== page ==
Fauntleroy Creek Salmon Watch 2019 is over. Here’s how many coho showed up

(Photo by Judy Pickens)

By Judy Pickens
Special to West Seattle Blog

Salmon Watch 2019 on Fauntleroy Creek closed Monday with a total of 19 coho spawners. A fish found October 17 amongst beach logs died at the creek mouth. The first live fish made its way into the spawning reach on October 21 – a day after the annual drumming to call them in.

Later that week, volunteer watchers spotted 30 robust fish schooling near the creek mouth, due south of the ferry pier in Fauntleroy Cove. At the same time, creek neighbor Mike Dey spotted sea grass choking the reach-to-the-beach channel and asked State Fish and Wildlife to assess the potential barrier. The agency secured the property owner’s permission for the Fauntleroy Watershed Council to remove it and the council called on Garden Cycles to do the job.

(Photo by Kersti Muul)

Prompted by the dead fish trapped by logs on his section of beach, Chuck Sawyer shifted them so they would no longer be a barrier for incoming spawners.

The 3-6 lb. fish came in daily until the last arrived on October 27. Only one pair are thought to have spawned and volunteers will monitor that location in mid winter to see if “home hatch” fry emerge from the gravel. The tally of 19 is one more than last year.

Visitors during this “silver anniversary” of spawning on the creek included 27 students from Taproot School, 67 people of all ages during an October 25 “open creek,” and another 31 area residents on other days.

“In my opinion, everyone who saw these spawners have a remarkable emergency effort to thank,” said long-time watcher Dennis Hinton. “From the watcher who saw spawners in distress to the team from Garden Cycles who dropped what they were doing to weed the channel and to the donors that made paying the bill possible from our stewardship fund, it came together like clockwork.”

Next up will be January delivery of eyed coho eggs from the Soos Creek Hatchery to West Seattle schools in the Salmon in the Schools program, for release as fry in May.

5 Replies to "Fauntleroy Creek Salmon Watch 2019 is over. Here's how many coho showed up"

  • junctioneer November 5, 2019 (9:38 pm)

    Still confused about how to actually see salmon. Is it that we watch fry in Fauntleroy Park later in the season, but this time of year look where the creek meets the beach?  Are we supposed to go just after high tide after heavier rains? The fish ladder “viewpoint” is too far away to observe anything and the rest is only accessible by private property, which leaves the beach.The “Salmon Seeson” King County website mentions this as still in season Longfellow Creek, perhaps we’ll have better luck there?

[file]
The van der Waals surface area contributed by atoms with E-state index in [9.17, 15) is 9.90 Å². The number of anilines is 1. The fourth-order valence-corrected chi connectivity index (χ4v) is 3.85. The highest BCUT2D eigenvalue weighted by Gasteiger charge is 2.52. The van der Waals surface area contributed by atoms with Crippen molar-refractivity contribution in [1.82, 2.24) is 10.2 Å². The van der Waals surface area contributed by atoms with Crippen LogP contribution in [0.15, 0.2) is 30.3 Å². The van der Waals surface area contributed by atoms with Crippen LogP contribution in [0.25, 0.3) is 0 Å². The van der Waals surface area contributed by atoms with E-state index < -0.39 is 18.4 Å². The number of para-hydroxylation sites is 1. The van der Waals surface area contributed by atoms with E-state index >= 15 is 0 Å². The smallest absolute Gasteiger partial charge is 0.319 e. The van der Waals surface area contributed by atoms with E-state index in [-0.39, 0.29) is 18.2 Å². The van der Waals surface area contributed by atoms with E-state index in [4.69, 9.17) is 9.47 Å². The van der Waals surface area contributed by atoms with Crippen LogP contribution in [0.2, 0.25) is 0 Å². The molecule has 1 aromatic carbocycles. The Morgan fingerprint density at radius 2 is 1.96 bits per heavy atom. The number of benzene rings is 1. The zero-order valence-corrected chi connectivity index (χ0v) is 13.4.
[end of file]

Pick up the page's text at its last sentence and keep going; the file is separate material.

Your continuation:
• WSB November 5, 2019 (10:15 pm)

      Much of Longfellow’s daylighted section is in city parkland. Most of the sightings are near the Dragonfly Park bridge. Nobody formally watches Longfellow that I know of; Part of Fauntleroy Creek goes through public parkland too – where the releases are in spring – but the spawners don’t make it up that far.

  • Lincolnparklove November 6, 2019 (8:23 am)

    There is a program I heard about at Seward park. I thought there was a hatchery in that park as well. There is also a group growing bug larvae for the fish. My understanding is that you don’t  disturb areas were fish might have laid eggs or birds might nest . 

  • Judy November 6, 2019 (8:57 am)

    Your best bet to see salmon spawners in Fauntleroy Creek is to come to an “open creek.”  We hosted this year’s on Oct. 26, the day before the last spawner of the season arrived.  During the watch (mid through late October), volunteers are on duty during the five hours after high tide; that’s your best bet for catching the eye of a watcher from the viewpoint to be invited down.  If you must see fish in the fall (i.e., out-of-town visitors), your best bet is to get to Carkeek Park in north Seattle to see chum in Piper’s Creek.

  • Judy November 6, 2019 (10:15 am)

    Your best bet to see spawners in Fauntleroy Creek is to come to an “open creek” during spawning season, which closed Monday.  We hosted this year’s on Oct. 26 – a day before the last spawner arrived.  Volunteers watch during the 5 hours after high tide so your best bet on another day is to come to the viewpoint during that timeframe, catch the eye of a watcher, and be invited down.   Since we don’t always have spawners here, your absolute best bet to see spawners in the fall is to go to Carkeek Park in north Seattle to see chum in Piper’s Creek.

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